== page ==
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Chivas USA 2014 Player Postmortem: Mauro Rosales

The midfielder showed the effort, but off-field issues appeared to send him on his way.

Rosales battling Sueño in 2014.
Rosales battling Sueño in 2014.
Jeff Gross/Getty Images

If ever there was a player to subtitle his season with Chivas USA, "The curious case of..." it would be Mauro Rosales.

The 33-year-old joined the Goats in the offseason from the Seattle Sounders ahead of the 2014 season, a savvy move that seemed like a no-brainer.

And the Designated Player was a fixture in CUSA's lineup, missing just three games across all competitions while he was with the team. Oh, and he led the team in assists.

But all of that came to a screeching halt in mid-August, as Rosales was suddenly traded to the Vancouver Whitecaps for Nigel Reo-Coker, another experienced midfielder but certainly not a playmaker and not even a player who had been playing much in MLS in 2014.

The fans' #WilmerOut campaign against Chivas head coach Wilmer Cabrera reached its height around the time of the trade, as trading away the only healthy playmaker on the team, on a team that struggled so mightily to score even with him on the team, looked to be a terrible move in context for CUSA.

Still, while there's been no "smoking gun" of sorts, in hindsight it seems clear that Rosales and Cabrera butted heads and could no longer work together. In the aftermath of the trade, Cabrera's son left a Jonathan Klinsmann-esque note on instagram celebrating Rosales' departure in the face of fans complaining about the trade. Reading between the lines, the fact that Chivas had no obligatory, "we thank Mauro for his service with the club" note in their release about the trade was another potential tip-off. And then Rosales, while never complaining publicly about his time with Chivas, has bent over backwards complimenting the Whitecaps since he joined their club, including as recently as last week.

The mystery that endures is how and why the relationship broke down, and perhaps who is more responsible for its deterioration. In the end, we may never find out what happened behind the scenes.

Here were Rosales' statistics with Chivas USA:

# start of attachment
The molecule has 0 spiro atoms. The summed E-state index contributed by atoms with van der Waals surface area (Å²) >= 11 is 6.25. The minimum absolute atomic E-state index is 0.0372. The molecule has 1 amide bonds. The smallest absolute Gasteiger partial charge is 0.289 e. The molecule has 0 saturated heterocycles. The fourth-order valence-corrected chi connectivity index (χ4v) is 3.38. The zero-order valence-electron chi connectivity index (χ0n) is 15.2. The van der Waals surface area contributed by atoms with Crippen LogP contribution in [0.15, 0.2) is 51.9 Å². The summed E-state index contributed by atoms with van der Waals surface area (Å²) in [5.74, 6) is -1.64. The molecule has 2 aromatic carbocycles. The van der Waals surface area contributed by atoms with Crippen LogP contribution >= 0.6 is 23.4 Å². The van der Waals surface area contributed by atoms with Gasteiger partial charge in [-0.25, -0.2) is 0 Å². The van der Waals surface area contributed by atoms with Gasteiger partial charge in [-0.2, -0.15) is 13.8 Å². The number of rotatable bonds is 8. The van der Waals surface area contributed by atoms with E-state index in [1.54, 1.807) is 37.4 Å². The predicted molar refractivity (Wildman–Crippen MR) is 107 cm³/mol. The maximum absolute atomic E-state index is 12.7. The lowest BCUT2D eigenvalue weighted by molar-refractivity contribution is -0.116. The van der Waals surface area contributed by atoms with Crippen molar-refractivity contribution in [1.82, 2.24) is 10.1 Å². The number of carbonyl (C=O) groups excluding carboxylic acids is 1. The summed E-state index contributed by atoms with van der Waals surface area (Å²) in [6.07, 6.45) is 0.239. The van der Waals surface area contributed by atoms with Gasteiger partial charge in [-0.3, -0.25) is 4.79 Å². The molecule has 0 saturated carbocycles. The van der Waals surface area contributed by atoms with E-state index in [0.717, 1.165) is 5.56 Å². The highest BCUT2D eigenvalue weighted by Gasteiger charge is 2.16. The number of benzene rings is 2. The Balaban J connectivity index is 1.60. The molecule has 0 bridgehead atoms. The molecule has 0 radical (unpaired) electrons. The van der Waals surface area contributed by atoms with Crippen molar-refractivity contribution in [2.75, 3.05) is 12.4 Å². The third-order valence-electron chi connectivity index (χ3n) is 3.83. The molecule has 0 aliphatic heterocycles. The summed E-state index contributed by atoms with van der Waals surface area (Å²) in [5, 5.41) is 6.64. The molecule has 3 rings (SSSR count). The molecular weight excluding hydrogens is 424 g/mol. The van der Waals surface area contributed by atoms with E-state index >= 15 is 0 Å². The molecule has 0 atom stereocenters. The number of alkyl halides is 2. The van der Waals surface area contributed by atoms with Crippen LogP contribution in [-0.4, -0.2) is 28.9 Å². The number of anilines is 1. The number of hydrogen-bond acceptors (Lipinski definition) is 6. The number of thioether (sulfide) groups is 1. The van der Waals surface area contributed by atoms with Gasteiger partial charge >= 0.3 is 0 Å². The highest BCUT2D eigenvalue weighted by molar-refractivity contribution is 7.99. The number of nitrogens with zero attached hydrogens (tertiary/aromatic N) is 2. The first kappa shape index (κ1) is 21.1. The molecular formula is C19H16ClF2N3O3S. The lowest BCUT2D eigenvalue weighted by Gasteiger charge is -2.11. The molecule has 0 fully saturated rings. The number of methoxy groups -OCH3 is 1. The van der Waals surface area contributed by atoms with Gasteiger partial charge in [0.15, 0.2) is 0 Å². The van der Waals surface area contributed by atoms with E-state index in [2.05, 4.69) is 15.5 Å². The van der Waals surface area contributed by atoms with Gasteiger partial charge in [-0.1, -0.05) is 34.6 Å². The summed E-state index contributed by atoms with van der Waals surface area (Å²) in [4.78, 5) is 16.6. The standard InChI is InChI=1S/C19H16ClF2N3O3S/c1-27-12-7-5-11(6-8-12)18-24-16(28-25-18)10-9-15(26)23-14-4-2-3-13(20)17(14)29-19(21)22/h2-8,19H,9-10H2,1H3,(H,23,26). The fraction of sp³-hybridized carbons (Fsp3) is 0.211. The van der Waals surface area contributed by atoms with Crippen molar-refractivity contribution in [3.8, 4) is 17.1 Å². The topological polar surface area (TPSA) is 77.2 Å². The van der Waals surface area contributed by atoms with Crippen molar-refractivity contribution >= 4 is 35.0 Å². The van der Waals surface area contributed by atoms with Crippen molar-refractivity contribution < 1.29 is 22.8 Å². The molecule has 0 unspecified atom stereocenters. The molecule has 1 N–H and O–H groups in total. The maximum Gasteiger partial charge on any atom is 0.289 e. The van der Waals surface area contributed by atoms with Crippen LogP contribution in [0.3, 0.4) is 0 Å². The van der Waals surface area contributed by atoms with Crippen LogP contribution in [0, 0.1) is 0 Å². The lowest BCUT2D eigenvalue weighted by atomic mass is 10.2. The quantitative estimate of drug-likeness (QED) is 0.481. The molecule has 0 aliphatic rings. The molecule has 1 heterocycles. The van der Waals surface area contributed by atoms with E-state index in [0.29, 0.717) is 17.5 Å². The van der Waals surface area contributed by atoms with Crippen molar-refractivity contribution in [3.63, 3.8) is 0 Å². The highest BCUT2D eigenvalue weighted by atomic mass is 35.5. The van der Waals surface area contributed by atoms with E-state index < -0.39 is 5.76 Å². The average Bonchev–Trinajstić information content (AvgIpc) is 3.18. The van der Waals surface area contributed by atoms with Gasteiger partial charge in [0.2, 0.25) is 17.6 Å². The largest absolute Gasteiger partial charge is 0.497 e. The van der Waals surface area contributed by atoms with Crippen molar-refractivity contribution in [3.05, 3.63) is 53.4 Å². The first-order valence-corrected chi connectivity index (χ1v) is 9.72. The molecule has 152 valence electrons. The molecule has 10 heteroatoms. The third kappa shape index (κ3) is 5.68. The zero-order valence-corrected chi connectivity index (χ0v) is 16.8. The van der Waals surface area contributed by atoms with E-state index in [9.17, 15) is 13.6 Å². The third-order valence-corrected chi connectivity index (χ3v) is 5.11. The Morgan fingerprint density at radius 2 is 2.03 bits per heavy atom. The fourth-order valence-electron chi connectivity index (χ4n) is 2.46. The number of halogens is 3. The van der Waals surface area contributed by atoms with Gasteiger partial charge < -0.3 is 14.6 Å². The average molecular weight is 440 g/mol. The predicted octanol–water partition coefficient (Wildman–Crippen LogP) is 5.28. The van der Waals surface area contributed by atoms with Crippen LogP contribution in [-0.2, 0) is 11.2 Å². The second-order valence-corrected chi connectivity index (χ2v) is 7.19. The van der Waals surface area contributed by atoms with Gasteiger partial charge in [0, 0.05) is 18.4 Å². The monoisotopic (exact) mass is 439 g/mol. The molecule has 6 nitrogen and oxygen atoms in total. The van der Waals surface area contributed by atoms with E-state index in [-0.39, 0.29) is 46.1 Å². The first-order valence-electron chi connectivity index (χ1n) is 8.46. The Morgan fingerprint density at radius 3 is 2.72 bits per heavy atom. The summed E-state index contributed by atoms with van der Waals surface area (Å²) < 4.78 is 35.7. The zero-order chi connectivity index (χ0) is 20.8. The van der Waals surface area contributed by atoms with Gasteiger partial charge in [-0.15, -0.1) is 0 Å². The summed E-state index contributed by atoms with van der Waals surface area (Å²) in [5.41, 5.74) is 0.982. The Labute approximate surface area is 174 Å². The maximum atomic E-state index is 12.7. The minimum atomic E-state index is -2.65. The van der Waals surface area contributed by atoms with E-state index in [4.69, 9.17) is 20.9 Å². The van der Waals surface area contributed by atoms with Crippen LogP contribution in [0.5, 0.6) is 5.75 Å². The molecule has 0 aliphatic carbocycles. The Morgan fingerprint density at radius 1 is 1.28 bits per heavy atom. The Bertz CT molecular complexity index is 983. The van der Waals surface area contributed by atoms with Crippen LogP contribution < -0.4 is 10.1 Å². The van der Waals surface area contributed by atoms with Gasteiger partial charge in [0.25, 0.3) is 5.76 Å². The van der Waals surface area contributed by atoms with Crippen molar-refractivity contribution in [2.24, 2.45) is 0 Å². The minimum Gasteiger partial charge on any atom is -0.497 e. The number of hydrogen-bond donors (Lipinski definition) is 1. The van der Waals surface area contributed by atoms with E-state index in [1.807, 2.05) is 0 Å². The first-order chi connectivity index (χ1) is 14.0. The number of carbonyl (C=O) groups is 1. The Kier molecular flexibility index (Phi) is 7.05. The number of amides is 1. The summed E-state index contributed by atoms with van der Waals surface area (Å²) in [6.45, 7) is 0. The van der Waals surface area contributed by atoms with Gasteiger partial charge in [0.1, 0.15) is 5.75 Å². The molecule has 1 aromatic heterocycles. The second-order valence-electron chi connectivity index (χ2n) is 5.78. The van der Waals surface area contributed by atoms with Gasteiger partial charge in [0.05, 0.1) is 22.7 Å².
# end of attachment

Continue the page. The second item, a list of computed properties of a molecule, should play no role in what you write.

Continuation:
Games Played Games Started Minutes Goals Assists Shots SOG Yellow Cards Red Cards
MLS Regular Season 21 16 1,557 0 8 21 4 1 0
U.S. Open Cup 0 0 0 0 0 0 0 0 0
Total 21 16 1,557 0 8 21 4 1 0

Beyond the shock and intrigue of Rosales' departure, what can we say about his actual play with CUSA? As I noted, Rosales led the team in assists, by a wide margin (second to his eight assists was Marvin Chavez's three), but that was perhaps a bit misleading -- Rosales had five of those assists in two games (the season opener against the Chicago Fire and a July game against Vancouver), which to be fair were both wins for Chivas.

But even though he paced the team in setting up teammates, there has to be some disappointment concerning Rosales' offensive production nonetheless. Given his experience in MLS, he did notch eight assists in 2013 with Seattle as well, but he also chipped in four goals that season. In 2014, Rosales didn't score any competitive goals, his only tally for CUSA coming off a wicked free kick in preseason. In his time with the Sounders, he never got fewer than three league goals in a season, so the fact that he couldn't score for such a goal-starved team was lackluster.

But was that an indication of his waning skills? Maybe time was catching up to him? I would argue no on that front, since he was essentially a fixture in the lineup and missed just one game that I recall from injury issues.

No, what limited Rosales on the attacking end more was his effort on the defensive end, a surprising development that was good for the team effort, but limited his contributions on the side of the ball where he truly thrived.

In that sense, Rosales' work in tracking back and trying to lock down the midfield on his side of the field likely helped a defense that needed all kinds of help, as their poor goals against numbers indicated, and should be celebrated for his effort in sublimating his strengths for the team's needs. In that respect, he's right up there with Eric Avila, who played half of the season as a defender for the first time in his career, in sacrificing for the team.

Maybe there was little choice for Cabrera but to give Rosales so many defensive responsibilities, and the Argentine worked hard every game. That's partly why fans were so appreciative of his contributions -- he may have sacrificed some scoring, but he gave his all on both sides of the ball, every game.

This is speculation, but that might have been why a rift developed in the end between Rosales and Cabrera, who knows. Regardless of what happened, Cabrera moved on before his first season with the Goats was even up, and he seemed to settle quickly as an auxiliary playmaker on a team built around Pedro Morales in the middle. He seems happy, and due to the Whitecaps re-signing him (no doubt as a non-Designated Player) last week, they seem happy to have him. And don't forget that the player Chivas got for Rosales, Reo-Coker, essentially revived his prospects in MLS with a strong final two months of the season. He wasn't the playmaker Chivas needed, but he was the on-field general the team lacked all season.

The case of Mauro Rosales and Chivas USA was curious indeed, but on the field he appeared to give effort every outing. He did produce, but it wasn't a flawless season. But what CUSA player could truly say he had a perfect season in 2014?

What do you think? Leave a comment below!